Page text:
A red-roofed town set among the eastern foothills of Mount Sannine, Zahle enjoys a prime location in the Beqaa valley. Snowcapped mountains tower above it in winter, while in summer its 945 meter elevation keeps the air light and dry.
The city center spreads along both banks of the Berdawni River, with the older section of the upper elevations of the west bank. At the northern end of town is the Bardouni river valley known as Wadi el-Aarayesh (Grape Vine Valley) - the site of Zahle’s famous outdoor restaurants.
Zahle styles itself “The city of Wine and poetry”, and with good reason. In this century alone some 50 poets and writers were born here and almost as many excellent wines and araks have been produced in the area.
The romance of wine and poetry is balanced by Zahle’s more business like position as the administrative and commercial capital of the Beqaa valley (42.27% of Lebanon’s territory) as well as its rank as the country’s third largest city (population 150,000). Zahle is also an agricultural town which produces vegetables, fruit, grains and most importantly, grapes.
Tucked away from Lebanon’s busy coastal centers, the people of Zahle have developed their own brand of individualism and way of doing things. Even their spoken Arabic has a particular flair. The city’s reputation for intellectual vigor comes from a long line of writers, thinkers and poets who have contributed to Lebanon’s cultural and political scene.
Zahle was founded about 300 years ago in an area whose past reaches back some five millennia. In the early 18th century the new town was divided into three separate quarters, each of which had its own governor.
The city enjoyed a brief period as the region’s first independent state in the 19th century when it had its own flag and anthem.
Zahle was burned in 1777 and 1791, and it was burned and plundered in 1860. But during the rule of the Mutasarrifiah, Zahle began to regain its prosperity. The railroad line which came through in 1885 improved commerce and town became the internal “port” of the Beqaa and Syria. It was also the center of agriculture and trade between Beirut and Damascus, Mosul, and Baghdad.
Considered the birthplace of the Lebanese army, Zahle has played a major role in the political life of the country.
Zahle Berdawni Restaurants
The Bardouni is a river that flows out of Mt. Sannine and down through Zahle. It is also a name synonymous with Lebanon’s famous mezze and the delights of outdoor dining.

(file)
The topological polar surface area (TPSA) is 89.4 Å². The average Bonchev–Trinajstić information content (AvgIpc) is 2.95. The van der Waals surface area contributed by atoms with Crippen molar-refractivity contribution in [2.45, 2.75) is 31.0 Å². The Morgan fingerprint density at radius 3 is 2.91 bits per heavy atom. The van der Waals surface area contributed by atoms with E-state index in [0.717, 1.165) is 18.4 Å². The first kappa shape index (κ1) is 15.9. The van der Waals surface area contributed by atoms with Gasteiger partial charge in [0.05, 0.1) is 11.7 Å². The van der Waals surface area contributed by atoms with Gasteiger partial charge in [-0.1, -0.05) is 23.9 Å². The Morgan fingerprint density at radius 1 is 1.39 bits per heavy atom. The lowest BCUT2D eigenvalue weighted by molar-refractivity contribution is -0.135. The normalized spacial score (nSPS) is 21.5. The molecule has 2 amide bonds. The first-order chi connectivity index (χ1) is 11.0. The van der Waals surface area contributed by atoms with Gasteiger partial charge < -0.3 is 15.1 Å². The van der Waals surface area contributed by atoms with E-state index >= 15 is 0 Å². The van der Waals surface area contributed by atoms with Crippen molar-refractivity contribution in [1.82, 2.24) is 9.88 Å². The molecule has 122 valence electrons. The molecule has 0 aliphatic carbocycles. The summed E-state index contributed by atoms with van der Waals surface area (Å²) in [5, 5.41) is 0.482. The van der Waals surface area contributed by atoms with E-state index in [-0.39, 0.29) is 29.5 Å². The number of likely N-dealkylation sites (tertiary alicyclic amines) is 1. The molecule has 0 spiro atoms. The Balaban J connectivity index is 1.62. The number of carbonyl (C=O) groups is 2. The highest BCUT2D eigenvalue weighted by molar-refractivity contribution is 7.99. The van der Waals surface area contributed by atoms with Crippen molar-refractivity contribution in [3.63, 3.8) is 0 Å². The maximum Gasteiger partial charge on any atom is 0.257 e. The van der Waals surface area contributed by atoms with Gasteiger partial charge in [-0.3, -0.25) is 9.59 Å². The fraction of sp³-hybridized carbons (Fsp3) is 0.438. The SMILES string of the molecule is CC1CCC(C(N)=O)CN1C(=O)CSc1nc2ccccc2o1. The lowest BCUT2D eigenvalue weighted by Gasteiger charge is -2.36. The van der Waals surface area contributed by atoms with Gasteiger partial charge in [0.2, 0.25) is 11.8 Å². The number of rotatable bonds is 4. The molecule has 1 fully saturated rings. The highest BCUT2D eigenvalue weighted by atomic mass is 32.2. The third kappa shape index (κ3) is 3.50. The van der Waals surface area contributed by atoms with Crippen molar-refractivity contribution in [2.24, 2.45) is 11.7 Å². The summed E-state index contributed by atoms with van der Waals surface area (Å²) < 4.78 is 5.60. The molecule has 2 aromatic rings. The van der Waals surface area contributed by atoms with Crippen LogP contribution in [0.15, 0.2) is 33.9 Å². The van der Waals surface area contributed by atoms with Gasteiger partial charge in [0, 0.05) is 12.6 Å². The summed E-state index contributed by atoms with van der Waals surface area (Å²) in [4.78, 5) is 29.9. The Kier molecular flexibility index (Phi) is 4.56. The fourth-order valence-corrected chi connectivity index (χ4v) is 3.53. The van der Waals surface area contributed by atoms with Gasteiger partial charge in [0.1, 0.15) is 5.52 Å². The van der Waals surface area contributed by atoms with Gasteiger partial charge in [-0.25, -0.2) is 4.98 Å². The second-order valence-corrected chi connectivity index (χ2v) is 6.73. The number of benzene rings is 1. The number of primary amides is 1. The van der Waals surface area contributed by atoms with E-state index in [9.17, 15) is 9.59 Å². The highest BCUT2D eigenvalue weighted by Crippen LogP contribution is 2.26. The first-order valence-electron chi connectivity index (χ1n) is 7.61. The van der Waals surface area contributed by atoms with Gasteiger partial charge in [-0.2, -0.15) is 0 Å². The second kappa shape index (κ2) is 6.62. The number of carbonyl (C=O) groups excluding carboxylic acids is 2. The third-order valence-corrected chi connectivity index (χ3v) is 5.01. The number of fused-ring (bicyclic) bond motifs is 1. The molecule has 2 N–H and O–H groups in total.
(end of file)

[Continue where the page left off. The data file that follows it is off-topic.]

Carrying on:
The Bardouni restaurant tradition began over a hundred years ago with a few simple riverside cafes. Today it is a virtual bazaar of tree-shaded eating places known as “casinos”, every one more inviting than the next. Not surprisingly, competition is fierce, so each establishment outdoes itself with fountains, pools, and cooling shade to tempt potential customers.
Here you can enjoy the traditional Lebanese mezze as it is served nowhere else. To add to the sense of timelessness, delicious mountain bread is baked before your eyes and a man in baggy trousers and fez is on hand to pour Lebanese coffee. He can also provide diners with a hubble-bubble (water pipe).
On the cliffs above the Bardouni are the restaurants of Kaa el Reem, also known for their excellent food and atmosphere.
Wine And Arak
Zahle’s association with the grape is pervasive, for it lies at the heart of an area that has been making wine since early antiquity. At the city’s southern entrance the statue of a graceful female personifies wine and poetry, but you don’t have to look far to see evidence of the real thing. The hills north of town with names like Wadi Hadi, Harqat, Bir Ghazour and Tell Zeina are covered with the neat rows of vineyards that supply Zahle’s wine and arak industries.
Many of the wines have been formally recognized abroad for their fine quality - equal to some of the best in Europe.
A tour of Zahle’s Ksara winery is a good way to see how wine and arak are made. Of special interest here are the extensive underground caves built around a natural grotto known and enlarged by the Romans.